Douthit Hills at Clemson University provides nearly 1,750 student beds and creates a new gateway to the university. To meet the needs of a growing student body, the project melds the needs of both upper classmen and freshmen into one unified complex. A unique first-year experience for students is Clemson’s innovative Bridge Program with Tri-County Technical College, which provides housing for freshman attending Tri-County Tech who will be enrolled at Clemson upon successful completion of the first year program. In addition, the complex provides apartment style living for upper classmen. As the largest capital project in the school’s history, this high profile project involves an associative partnership between Clemson and three architectural firms – Clark Nexsen, Ayers Saint Gross, and The Boudreaux Group.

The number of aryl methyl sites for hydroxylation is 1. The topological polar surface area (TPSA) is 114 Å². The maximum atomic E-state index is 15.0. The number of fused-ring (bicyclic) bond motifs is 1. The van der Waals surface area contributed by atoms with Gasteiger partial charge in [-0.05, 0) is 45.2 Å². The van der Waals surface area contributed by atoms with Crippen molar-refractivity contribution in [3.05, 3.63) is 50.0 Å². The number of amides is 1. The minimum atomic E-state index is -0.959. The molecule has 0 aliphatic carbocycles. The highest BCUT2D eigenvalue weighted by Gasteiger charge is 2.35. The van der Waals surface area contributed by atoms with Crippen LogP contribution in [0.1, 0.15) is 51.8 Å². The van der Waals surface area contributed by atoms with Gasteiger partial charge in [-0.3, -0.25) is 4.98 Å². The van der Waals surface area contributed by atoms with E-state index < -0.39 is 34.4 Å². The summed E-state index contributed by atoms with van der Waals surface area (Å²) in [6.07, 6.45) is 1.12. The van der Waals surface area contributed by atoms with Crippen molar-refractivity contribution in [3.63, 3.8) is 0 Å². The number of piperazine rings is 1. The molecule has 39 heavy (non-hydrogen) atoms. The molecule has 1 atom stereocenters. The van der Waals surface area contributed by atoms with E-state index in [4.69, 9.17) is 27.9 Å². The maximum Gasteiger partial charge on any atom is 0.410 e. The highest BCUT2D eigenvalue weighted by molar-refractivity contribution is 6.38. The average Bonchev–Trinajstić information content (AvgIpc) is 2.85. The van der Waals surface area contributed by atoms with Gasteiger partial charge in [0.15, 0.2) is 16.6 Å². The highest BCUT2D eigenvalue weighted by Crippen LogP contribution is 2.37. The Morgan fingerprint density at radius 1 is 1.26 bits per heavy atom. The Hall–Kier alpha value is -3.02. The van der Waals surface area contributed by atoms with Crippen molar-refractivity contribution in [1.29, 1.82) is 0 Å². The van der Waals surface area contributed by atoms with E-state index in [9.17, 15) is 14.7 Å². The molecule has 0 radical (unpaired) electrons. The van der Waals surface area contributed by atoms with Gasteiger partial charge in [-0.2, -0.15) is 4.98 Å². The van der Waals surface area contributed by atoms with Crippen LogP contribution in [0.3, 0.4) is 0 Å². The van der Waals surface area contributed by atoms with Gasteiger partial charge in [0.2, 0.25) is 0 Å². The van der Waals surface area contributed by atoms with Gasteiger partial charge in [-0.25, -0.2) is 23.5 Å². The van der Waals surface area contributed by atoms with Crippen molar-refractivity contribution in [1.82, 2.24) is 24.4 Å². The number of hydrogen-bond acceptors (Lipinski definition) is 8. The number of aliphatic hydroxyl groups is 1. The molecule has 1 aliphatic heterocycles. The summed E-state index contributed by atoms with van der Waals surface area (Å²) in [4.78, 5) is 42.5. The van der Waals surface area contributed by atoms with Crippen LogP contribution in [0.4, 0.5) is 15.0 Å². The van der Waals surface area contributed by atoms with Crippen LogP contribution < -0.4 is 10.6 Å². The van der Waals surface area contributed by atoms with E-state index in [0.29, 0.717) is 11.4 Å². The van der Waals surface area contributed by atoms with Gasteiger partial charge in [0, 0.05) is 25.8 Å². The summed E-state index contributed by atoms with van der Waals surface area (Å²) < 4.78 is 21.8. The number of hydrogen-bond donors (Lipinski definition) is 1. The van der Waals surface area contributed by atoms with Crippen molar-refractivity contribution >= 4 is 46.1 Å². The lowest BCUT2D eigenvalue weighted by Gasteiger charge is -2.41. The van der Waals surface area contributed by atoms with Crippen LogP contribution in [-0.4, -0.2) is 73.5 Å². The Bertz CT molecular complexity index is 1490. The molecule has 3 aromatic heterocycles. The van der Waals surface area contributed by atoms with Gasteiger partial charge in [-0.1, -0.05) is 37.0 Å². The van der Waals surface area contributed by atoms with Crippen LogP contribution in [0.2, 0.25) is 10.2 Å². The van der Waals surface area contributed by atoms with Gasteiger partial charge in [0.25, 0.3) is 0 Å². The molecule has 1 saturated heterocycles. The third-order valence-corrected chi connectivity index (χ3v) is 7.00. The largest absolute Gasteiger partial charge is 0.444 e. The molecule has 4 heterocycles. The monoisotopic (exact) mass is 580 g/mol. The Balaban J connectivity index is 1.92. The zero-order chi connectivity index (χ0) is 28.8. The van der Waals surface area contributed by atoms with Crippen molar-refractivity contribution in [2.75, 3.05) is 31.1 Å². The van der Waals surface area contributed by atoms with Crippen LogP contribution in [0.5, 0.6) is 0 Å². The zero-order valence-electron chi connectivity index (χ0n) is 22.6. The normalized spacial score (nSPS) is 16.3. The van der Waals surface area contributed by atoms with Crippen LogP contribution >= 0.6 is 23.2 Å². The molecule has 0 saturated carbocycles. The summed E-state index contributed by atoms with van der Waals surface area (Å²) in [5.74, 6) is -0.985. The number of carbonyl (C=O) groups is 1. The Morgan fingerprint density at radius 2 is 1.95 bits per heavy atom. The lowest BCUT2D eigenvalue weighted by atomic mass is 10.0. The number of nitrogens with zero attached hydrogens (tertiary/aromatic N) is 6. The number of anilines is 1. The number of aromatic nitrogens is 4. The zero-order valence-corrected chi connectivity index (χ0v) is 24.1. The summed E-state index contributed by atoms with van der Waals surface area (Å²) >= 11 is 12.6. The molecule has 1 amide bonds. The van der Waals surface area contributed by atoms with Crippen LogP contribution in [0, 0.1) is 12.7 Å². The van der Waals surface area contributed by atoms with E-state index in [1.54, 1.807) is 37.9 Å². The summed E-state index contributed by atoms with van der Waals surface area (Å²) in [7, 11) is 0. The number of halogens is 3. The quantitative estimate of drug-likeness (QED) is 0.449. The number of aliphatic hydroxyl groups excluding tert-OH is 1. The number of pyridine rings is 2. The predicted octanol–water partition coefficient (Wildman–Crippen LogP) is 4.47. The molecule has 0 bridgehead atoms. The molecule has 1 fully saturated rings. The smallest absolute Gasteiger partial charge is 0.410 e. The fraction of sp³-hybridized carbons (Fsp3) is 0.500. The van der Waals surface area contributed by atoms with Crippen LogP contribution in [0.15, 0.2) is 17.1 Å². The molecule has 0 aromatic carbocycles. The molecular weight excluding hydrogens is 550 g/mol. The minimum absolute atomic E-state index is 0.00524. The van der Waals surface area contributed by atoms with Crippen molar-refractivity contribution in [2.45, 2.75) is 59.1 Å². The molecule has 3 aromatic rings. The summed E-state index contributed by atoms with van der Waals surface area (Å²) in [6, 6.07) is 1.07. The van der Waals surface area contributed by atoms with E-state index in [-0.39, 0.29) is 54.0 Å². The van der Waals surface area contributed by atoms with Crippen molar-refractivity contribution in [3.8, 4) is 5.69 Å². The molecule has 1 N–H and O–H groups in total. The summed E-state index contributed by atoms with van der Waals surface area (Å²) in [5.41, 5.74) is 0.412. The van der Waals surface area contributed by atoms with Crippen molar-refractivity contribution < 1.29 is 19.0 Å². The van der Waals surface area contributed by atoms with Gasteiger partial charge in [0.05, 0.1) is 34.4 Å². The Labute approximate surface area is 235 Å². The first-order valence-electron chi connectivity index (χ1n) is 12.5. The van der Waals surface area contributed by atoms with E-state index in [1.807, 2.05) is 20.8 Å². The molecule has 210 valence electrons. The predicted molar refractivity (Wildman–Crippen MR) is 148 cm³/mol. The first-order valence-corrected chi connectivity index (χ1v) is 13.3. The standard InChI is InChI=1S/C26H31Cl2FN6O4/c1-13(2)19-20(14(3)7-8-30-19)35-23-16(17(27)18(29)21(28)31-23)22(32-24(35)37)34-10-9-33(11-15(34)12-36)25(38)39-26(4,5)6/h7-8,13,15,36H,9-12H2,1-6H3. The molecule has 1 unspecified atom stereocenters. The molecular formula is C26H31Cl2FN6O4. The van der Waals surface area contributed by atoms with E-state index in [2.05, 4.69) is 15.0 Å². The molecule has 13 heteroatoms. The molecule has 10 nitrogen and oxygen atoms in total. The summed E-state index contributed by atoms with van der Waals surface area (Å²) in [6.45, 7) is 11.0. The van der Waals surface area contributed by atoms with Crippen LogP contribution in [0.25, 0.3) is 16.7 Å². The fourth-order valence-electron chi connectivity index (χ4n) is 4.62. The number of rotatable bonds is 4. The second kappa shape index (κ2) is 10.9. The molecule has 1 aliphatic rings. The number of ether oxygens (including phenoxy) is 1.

A central building complex houses a 400 seat dining hall, a wellness center, a Barnes & Noble store, and retail spaces for a national coffee chain, a convenience store, and 1,339 new surface parking spaces. This central building is flanked by a 970 bed, four building apartment complex with an outdoor pool for upperclassmen and by a 780 bed, three building complex for the Bridge Program students who commute to Tri-County Technical College before transferring into Clemson’s degree program. The central building serves as the engineering heart of the community, housing the HVAC plant and equipment for all eight buildings.
In addition to architecture, Clark Nexsen provided building engineering including electrical, fire protection, mechanical, plumbing, and structural services as well as interior design.